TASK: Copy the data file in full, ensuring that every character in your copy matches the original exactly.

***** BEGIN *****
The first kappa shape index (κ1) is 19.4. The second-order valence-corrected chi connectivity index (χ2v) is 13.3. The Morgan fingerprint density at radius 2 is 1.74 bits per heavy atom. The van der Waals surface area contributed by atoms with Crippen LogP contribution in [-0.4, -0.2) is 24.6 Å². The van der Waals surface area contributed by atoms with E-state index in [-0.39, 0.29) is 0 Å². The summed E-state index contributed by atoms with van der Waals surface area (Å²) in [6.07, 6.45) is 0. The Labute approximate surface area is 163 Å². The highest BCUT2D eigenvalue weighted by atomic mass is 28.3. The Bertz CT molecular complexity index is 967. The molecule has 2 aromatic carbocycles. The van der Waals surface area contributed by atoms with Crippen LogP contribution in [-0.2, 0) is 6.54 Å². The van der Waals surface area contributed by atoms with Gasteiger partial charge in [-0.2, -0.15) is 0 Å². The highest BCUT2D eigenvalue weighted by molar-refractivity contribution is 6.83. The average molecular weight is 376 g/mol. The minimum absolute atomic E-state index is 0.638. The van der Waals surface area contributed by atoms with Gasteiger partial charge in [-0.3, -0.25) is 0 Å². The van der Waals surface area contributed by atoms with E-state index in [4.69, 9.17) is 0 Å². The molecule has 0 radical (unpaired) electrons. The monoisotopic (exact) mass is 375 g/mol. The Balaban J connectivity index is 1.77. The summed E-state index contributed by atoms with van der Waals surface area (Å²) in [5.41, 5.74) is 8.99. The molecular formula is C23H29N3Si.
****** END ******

The first kappa shape index (κ1) is 19.4. The second-order valence-corrected chi connectivity index (χ2v) is 13.3. The Morgan fingerprint density at radius 2 is 1.74 bits per heavy atom. The van der Waals surface area contributed by atoms with Crippen LogP contribution in [-0.4, -0.2) is 24.6 Å². The van der Waals surface area contributed by atoms with E-state index in [-0.39, 0.29) is 0 Å². The summed E-state index contributed by atoms with van der Waals surface area (Å²) in [6.07, 6.45) is 0. The Labute approximate surface area is 163 Å². The highest BCUT2D eigenvalue weighted by atomic mass is 28.3. The Bertz CT molecular complexity index is 967. The molecule has 2 aromatic carbocycles. The van der Waals surface area contributed by atoms with Crippen LogP contribution in [-0.2, 0) is 6.54 Å². The van der Waals surface area contributed by atoms with Gasteiger partial charge in [-0.2, -0.15) is 0 Å². The highest BCUT2D eigenvalue weighted by molar-refractivity contribution is 6.83. The average molecular weight is 376 g/mol. The minimum absolute atomic E-state index is 0.638. The van der Waals surface area contributed by atoms with Gasteiger partial charge in [-0.3, -0.25) is 0 Å². The van der Waals surface area contributed by atoms with E-state index in [4.69, 9.17) is 0 Å². The molecule has 0 radical (unpaired) electrons. The monoisotopic (exact) mass is 375 g/mol. The Balaban J connectivity index is 1.77. The summed E-state index contributed by atoms with van der Waals surface area (Å²) in [5.41, 5.74) is 8.99. The molecular formula is C23H29N3Si.